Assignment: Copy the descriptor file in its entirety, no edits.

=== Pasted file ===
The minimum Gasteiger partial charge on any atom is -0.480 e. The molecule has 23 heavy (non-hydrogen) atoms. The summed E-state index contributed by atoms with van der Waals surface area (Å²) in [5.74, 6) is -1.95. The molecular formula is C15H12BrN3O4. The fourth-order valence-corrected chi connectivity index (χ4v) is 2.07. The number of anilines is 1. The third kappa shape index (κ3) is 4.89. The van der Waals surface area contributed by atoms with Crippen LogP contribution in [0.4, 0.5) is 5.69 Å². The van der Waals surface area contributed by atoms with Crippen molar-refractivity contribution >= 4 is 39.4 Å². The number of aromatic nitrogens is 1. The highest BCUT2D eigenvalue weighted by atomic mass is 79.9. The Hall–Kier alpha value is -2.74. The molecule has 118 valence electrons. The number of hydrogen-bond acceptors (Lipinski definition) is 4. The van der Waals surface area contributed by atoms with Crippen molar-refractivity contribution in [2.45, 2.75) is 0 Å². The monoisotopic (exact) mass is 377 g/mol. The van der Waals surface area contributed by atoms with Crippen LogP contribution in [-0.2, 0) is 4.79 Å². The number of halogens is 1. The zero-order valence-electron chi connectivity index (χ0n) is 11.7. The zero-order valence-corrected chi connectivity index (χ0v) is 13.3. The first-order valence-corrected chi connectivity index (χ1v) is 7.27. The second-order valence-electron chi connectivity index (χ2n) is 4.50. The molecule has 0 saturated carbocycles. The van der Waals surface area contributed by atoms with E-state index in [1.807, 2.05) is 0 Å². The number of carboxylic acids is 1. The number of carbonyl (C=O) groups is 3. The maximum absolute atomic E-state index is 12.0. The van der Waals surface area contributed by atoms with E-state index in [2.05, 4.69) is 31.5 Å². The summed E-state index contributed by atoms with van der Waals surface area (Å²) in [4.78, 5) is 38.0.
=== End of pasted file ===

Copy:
The minimum Gasteiger partial charge on any atom is -0.480 e. The molecule has 23 heavy (non-hydrogen) atoms. The summed E-state index contributed by atoms with van der Waals surface area (Å²) in [5.74, 6) is -1.95. The molecular formula is C15H12BrN3O4. The fourth-order valence-corrected chi connectivity index (χ4v) is 2.07. The number of anilines is 1. The third kappa shape index (κ3) is 4.89. The van der Waals surface area contributed by atoms with Crippen LogP contribution in [0.4, 0.5) is 5.69 Å². The van der Waals surface area contributed by atoms with Crippen molar-refractivity contribution >= 4 is 39.4 Å². The number of aromatic nitrogens is 1. The highest BCUT2D eigenvalue weighted by atomic mass is 79.9. The Hall–Kier alpha value is -2.74. The molecule has 118 valence electrons. The number of hydrogen-bond acceptors (Lipinski definition) is 4. The van der Waals surface area contributed by atoms with Crippen molar-refractivity contribution in [2.45, 2.75) is 0 Å². The monoisotopic (exact) mass is 377 g/mol. The van der Waals surface area contributed by atoms with Crippen LogP contribution in [-0.2, 0) is 4.79 Å². The number of halogens is 1. The zero-order valence-electron chi connectivity index (χ0n) is 11.7. The zero-order valence-corrected chi connectivity index (χ0v) is 13.3. The first-order valence-corrected chi connectivity index (χ1v) is 7.27. The second-order valence-electron chi connectivity index (χ2n) is 4.50. The molecule has 0 saturated carbocycles. The van der Waals surface area contributed by atoms with E-state index in [1.807, 2.05) is 0 Å². The number of carboxylic acids is 1. The number of carbonyl (C=O) groups is 3. The maximum absolute atomic E-state index is 12.0. The van der Waals surface area contributed by atoms with E-state index in [2.05, 4.69) is 31.5 Å². The summed E-state index contributed by atoms with van der Waals surface area (Å²) in [4.78, 5) is 38.0.